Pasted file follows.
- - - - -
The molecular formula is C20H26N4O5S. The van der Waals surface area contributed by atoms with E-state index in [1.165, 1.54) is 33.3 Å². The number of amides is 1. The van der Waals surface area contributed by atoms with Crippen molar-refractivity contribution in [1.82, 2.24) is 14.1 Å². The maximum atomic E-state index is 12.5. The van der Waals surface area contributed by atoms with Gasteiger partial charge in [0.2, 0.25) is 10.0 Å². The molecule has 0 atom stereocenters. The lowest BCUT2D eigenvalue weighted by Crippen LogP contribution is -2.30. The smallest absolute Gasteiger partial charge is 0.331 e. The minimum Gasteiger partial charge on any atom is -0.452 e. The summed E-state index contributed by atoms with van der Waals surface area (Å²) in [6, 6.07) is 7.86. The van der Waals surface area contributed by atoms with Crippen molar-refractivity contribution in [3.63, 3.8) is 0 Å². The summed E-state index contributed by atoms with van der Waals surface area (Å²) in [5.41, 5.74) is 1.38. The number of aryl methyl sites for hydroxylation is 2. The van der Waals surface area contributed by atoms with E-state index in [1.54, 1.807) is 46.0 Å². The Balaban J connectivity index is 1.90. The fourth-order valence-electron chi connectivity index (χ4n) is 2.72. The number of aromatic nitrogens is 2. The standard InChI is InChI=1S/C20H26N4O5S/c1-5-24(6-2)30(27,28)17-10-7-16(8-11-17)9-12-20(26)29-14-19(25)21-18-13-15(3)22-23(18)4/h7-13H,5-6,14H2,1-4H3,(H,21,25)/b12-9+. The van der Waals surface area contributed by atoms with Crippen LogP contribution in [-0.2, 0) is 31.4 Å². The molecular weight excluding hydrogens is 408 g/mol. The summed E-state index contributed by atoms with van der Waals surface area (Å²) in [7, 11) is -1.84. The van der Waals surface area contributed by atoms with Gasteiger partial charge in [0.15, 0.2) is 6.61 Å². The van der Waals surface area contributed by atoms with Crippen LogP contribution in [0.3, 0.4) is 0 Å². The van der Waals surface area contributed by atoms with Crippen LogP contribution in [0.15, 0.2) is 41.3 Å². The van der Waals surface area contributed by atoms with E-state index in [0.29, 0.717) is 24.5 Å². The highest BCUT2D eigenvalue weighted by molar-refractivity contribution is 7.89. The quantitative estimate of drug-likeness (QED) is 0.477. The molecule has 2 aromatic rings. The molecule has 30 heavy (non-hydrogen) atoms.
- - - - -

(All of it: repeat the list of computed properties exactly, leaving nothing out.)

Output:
The molecular formula is C20H26N4O5S. The van der Waals surface area contributed by atoms with E-state index in [1.165, 1.54) is 33.3 Å². The number of amides is 1. The van der Waals surface area contributed by atoms with Crippen molar-refractivity contribution in [1.82, 2.24) is 14.1 Å². The maximum atomic E-state index is 12.5. The van der Waals surface area contributed by atoms with Gasteiger partial charge in [0.2, 0.25) is 10.0 Å². The molecule has 0 atom stereocenters. The lowest BCUT2D eigenvalue weighted by Crippen LogP contribution is -2.30. The smallest absolute Gasteiger partial charge is 0.331 e. The minimum Gasteiger partial charge on any atom is -0.452 e. The summed E-state index contributed by atoms with van der Waals surface area (Å²) in [6, 6.07) is 7.86. The van der Waals surface area contributed by atoms with Crippen molar-refractivity contribution in [3.63, 3.8) is 0 Å². The summed E-state index contributed by atoms with van der Waals surface area (Å²) in [5.41, 5.74) is 1.38. The number of aryl methyl sites for hydroxylation is 2. The van der Waals surface area contributed by atoms with E-state index in [1.54, 1.807) is 46.0 Å². The Balaban J connectivity index is 1.90. The fourth-order valence-electron chi connectivity index (χ4n) is 2.72. The number of aromatic nitrogens is 2. The standard InChI is InChI=1S/C20H26N4O5S/c1-5-24(6-2)30(27,28)17-10-7-16(8-11-17)9-12-20(26)29-14-19(25)21-18-13-15(3)22-23(18)4/h7-13H,5-6,14H2,1-4H3,(H,21,25)/b12-9+. The van der Waals surface area contributed by atoms with Crippen LogP contribution in [-0.2, 0) is 31.4 Å². The molecular weight excluding hydrogens is 408 g/mol. The summed E-state index contributed by atoms with van der Waals surface area (Å²) in [7, 11) is -1.84. The van der Waals surface area contributed by atoms with Gasteiger partial charge in [0.15, 0.2) is 6.61 Å². The van der Waals surface area contributed by atoms with Crippen LogP contribution in [0.3, 0.4) is 0 Å². The van der Waals surface area contributed by atoms with Crippen LogP contribution in [0.15, 0.2) is 41.3 Å². The van der Waals surface area contributed by atoms with E-state index in [0.29, 0.717) is 24.5 Å². The highest BCUT2D eigenvalue weighted by molar-refractivity contribution is 7.89. The quantitative estimate of drug-likeness (QED) is 0.477. The molecule has 2 aromatic rings. The molecule has 30 heavy (non-hydrogen) atoms.